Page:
Thursday, February 05, 2009

Hobbes, and giving up your rights to the Constitution

I've been thinking about some ways to fix Hobbes's view so that you don't end up giving up all your rights to a sovereign who then has absolute power and can do awful things with impunity. Hobbes was concerned that if you don't give up all your rights to a single individual or body, your divided government will be riven by internal power struggles and you'll end up in another English Civil War. (A lot of Leviathan is a "How to not be in the English Civil War" manual.) Hobbes claimed that an absolute monarch would rule in the best interest of his subjects because his power was constituted by theirs. Historically, this consideration hasn't been especially successful in aligning the interests of absolute monarchs with their subjects.

So here's a way to start from Hobbes' basic premises about the state of nature and meet all his major desiderata while incorporating goodies like separation of powers and the structures of liberal democracy. Rather than getting out of the state of nature by giving up all your rights to a sovereign, give them all up to a form of government embodied in a clearly written Constitution, which defines the roles of various branches of government, lays out procedures for governance, and guarantees a bunch of rights to the subjects. You're also going to have to do some voting to figure out who will fill the offices at first, but Hobbes grants that you can do that in his account of how a commonwealth begins by institution.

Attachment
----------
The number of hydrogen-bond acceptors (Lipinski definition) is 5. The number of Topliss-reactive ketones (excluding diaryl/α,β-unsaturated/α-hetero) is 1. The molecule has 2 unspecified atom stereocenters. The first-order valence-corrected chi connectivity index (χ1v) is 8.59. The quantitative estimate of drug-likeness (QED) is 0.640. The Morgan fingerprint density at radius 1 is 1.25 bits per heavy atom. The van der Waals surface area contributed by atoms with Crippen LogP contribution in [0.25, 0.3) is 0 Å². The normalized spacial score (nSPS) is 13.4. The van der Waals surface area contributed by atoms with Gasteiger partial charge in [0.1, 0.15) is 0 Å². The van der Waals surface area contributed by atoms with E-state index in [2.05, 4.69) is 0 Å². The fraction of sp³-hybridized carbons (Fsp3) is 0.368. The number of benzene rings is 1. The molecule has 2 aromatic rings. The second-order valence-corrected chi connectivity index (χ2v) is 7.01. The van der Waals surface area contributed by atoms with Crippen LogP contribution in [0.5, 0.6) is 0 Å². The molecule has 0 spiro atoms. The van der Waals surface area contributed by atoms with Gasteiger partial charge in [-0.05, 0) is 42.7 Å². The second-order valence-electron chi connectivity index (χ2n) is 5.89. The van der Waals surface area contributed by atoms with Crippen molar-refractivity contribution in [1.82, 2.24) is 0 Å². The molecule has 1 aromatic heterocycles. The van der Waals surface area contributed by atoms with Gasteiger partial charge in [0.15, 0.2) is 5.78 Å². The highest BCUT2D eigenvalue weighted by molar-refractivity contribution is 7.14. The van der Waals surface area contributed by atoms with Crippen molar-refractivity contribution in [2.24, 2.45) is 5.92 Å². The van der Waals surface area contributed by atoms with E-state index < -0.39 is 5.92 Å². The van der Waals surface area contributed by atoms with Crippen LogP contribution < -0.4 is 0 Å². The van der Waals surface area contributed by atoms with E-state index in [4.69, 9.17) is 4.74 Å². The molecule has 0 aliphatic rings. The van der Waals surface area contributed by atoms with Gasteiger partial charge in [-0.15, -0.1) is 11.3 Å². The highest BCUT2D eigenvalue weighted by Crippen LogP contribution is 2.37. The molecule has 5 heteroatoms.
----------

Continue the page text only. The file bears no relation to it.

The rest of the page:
From then on, regard the Constitution the way that Hobbes would want you to regard the sole pronouncement of an absolute monarch. If people are violating it, they're denying the sovereign's authority, putting them at a state of war with everyone else. Assuming that the Constitution is clearly written and there's an agreed-upon framework for interpreting it, I don't see why you couldn't achieve all of Hobbes' major desiderata. (There are some minor things you couldn't get -- he thinks an absolute monarchy is superior to democracy because the absolute monarch has an easier time making secret plans. But I'm sympathetic to Yglesias' argument that in some foreign policy contexts, it actually helps if everyone knows you're incapable of secrecy.)

This isn't to say that there aren't problems with this account of government. The point is just that as far as I can tell, it'd accomplish everything Hobbes really cares about, while building in some extra goodies.


Daniel Nolan said...

I have the vague sense that some people have thought along these lines - see the legal philosopher J. Austin's view of the "sovereign", which he thought, in Britain, was the crown in parliament, as opposed to an individual. (If I've remembered Austin's view correctly.)

I suspect the main Hobbsian problem with the proposal is going to be with enforcement of the constitution. Everybody would prefer the consitution to be violated if they did better out of it, and everyone would be aware of that, which leads to mutual suspicion, faction, etc. On the other hand, when the sovereign is an agent, at least he or she has an interest in keeping the sovereign in power, and he or she has the means to do so. So an autocrat is self-supporting in one way that a constitutional system is not. My impression is that a Hobbsian is going to be somewhat pessimistic about solving the "who watches the watchers" problem.

But I'm no Hobbes expert, and haven't even gone back to check before posting. So I'd be happy to be proven wrong by people more familiar with Hobbes's work!

Neil Sinhababu said...

Thanks, Daniel! I hadn't heard of Austin's view on this. And I'm no Hobbes expert either, so there's no need for humility until Gregory Kavka shows up or something.

What I'd like to say here is that Hobbes uses various theoretical resources to explain why an autocrat's orders will be followed, and as long as you grant those resources to the constitution as well, things work the same way.